Chicken sexing is an important part of egg production in BC and most commercial hatcheries employ chicken sexers who separate pullets from cockerels within a day or so of hatching. This is necessary because different feed is needed for female chicks who will lay eggs one day versus male chicks who may or may not be kept for meat. It is largely an economic decision. Heritage chickens often don’t come sexed – I know someone whose 25 heritage chicks included 18 roosters that neither laid eggs nor grew into nice fat broilers.
To sex a chicken is difficult, if not impossible, for the uninitiated. Chicken sexers usually learn how to do so from someone else. According to David Eagelman in the book Incognito, the process is impossible to describe. He credits the Japanese for figuring out, “…how to teach this inarticulable knowledge. The student would pick up a chick, examine its rear, and toss it into a bin. The master would then say ‘yes’ or ‘no’ based on his generally correct observation. After a few weeks, the student’s brain was trained to masterful levels”.(1)
In the spring I attended the BC Historical Federation annual conference in Chilliwack and went on a field trip to New Siberia Farms, now run by Bill and Janice Balakshin. We toured a hatchery that was closed sixty years ago and was still basically intact. We saw the cardboard boxes that had held “pullets” and “cockerels”, and the pull-out shelves of a wooden incubator. The Balakshins kept a few hens for their own use. Those lucky hens lived in a pen open to the outside with a mesh screen door. Since that tour, I’ve tried to buy free-range eggs as much as possible.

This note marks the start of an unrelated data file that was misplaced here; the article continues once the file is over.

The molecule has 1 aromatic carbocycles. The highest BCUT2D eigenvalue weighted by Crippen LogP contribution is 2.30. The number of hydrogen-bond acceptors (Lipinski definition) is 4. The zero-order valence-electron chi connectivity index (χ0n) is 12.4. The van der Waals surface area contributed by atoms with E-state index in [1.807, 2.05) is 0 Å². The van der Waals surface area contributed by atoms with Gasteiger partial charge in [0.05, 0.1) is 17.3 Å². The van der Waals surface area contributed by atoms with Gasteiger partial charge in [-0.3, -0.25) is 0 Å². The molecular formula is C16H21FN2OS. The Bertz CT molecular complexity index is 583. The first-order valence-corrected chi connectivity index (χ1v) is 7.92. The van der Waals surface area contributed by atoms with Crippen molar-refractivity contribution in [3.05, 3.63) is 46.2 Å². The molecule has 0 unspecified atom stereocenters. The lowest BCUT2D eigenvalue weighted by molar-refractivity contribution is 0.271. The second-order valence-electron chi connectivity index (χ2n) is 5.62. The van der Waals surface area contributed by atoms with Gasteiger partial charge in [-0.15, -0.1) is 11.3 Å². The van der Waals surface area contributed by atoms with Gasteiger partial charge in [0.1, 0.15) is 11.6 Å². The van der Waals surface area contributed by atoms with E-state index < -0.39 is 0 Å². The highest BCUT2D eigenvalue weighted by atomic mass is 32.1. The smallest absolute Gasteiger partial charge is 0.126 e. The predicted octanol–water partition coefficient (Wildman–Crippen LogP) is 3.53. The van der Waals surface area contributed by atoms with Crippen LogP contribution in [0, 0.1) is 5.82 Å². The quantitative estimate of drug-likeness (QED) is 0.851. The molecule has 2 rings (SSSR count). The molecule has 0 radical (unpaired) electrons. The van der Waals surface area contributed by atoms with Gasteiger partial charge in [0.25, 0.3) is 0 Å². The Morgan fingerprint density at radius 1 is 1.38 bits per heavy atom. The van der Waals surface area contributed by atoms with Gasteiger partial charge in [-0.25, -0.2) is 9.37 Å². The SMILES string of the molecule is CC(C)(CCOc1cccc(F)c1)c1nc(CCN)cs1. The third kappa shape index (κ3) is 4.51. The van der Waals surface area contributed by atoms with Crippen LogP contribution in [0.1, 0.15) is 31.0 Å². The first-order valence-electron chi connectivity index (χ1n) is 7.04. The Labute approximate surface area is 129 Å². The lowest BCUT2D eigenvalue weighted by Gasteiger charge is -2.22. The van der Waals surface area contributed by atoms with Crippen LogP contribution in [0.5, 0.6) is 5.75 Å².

Back to chicken sexers. Bill Balakshin’s Aunt Annie was the first certified female chicken sexer in Canada (3). While she might not have attained the world record of sexing 1682 chicks in an hour without a mistake (2), she did win many awards for her uncanny and undefinable talent.
I will leave it up to your imagination to figure out how to figure out the sex of a chicken.